DINNER GAME, THE (Dîner de cons, Le)(director/writer: Francis Veber; cinematographer: Luciano Tovoli; editor: Georges Klotz; cast: Jacques Villeret (Francois Pignon), Thierry Lhermitte (Pierre Brochant), Francis Huster (Just LeBlanc), Daniel Prevost (Cheval), Alexandra Vandernoot (Christine), Catherine Frot (Marlene), Christian Pereira (Professor Sorbier); Runtime: 78; Lions Gate releasing; 1998-France)
“There were a few laughs to be had, but this is really TV sitcom material and not drama of great wit.”
Reviewed by Dennis Schwartz
Francis Veber writes farcical plays which are then made into popular films. The Dinner Game is such a scenario. The plot is about a bunch of wealthy intellectual snobs who get pleasure from having a dinner for idiots every week, where each guest finds someone he thinks is the supreme idiot and brings him to dinner without the idiot knowing the dinner’s purpose.
Pierre Brochant (Thierry Lhermitte) is the snooty Parisian book publisher, a calculating smoothy. He is someone who derives great pleasure from these dinners where the hosts relish in their guest’s lack of sophistication and when they leave they have a good laugh over it, choosing the one they think is the biggest idiot for the evening. He thinks he has come up with the best idiot of all time in someone he met on the train, whose hobby is putting matchsticks together of famous Paris structures, Francois Pignon (Jacques Villeret). Francois knows how many matchsticks goes into every bridge and tower he creates. The lowly bureaucrat in the finance department is lured to the dinner when Pierre tells him he might get a book published about his hobby.
Most of the film will take place in Pierre’s luxurious apartment as Pierre invites his rotund and loquacious guest over to his house before they go to dinner, telling his guest that this will give them a chance to get acquainted. But just before the dinner the writer pulls his back out of place and is not up to attending the dinner, which leaves him stuck in his apartment with the idiot. Pignon also has a tiff with his very attractive wife Christine (Vandernoot), who walks out on him saying that she has had enough of his mean-spirited attitude towards others.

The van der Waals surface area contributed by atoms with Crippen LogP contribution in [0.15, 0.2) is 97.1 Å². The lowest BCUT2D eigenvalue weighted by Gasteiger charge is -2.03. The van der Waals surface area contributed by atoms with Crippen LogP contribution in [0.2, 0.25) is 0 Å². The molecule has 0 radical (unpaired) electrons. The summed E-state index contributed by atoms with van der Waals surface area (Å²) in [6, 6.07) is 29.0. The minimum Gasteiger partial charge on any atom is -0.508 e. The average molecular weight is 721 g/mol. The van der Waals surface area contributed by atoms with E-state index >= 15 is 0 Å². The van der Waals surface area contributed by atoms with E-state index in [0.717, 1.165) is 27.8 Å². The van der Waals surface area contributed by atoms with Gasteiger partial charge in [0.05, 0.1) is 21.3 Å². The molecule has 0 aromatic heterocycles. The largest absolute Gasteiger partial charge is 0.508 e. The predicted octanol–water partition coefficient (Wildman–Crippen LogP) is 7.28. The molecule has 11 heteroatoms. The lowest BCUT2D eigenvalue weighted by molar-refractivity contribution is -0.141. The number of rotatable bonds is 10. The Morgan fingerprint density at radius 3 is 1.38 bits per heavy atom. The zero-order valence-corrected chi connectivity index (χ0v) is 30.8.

Some might find this fast-moving play to be smart and witty. But I didn’t. The joke here is that Pignon turns the tables on the rich snob and makes his life a mess, as he remains in the apartment and tries to help his new friend Pierre get Christine back. Pignon does that mainly through phone conversations, whereby he has a knack for saying the wrong thing and making things worst. What results is a series of foul-ups between Pierre’s wife, his mistress (Frot), a taxman (Prevost) who says he will audit him, and with Pierre’s wife finally being more upset with him than before.
Jacques Villeret is an appealing fool whose good heart shines throughout the farce, even though he proves to be a true numbskull. Thierry Lhermitte is in fine form as the handsome but deeply troubled man who is caught in his own trap. There were a few laughs to be had, but this is really TV sitcom material and not drama of great wit.
REVIEWED ON 6/27/2000 GRADE: C
Dennis Schwartz: “Ozus’ World Movie Reviews”
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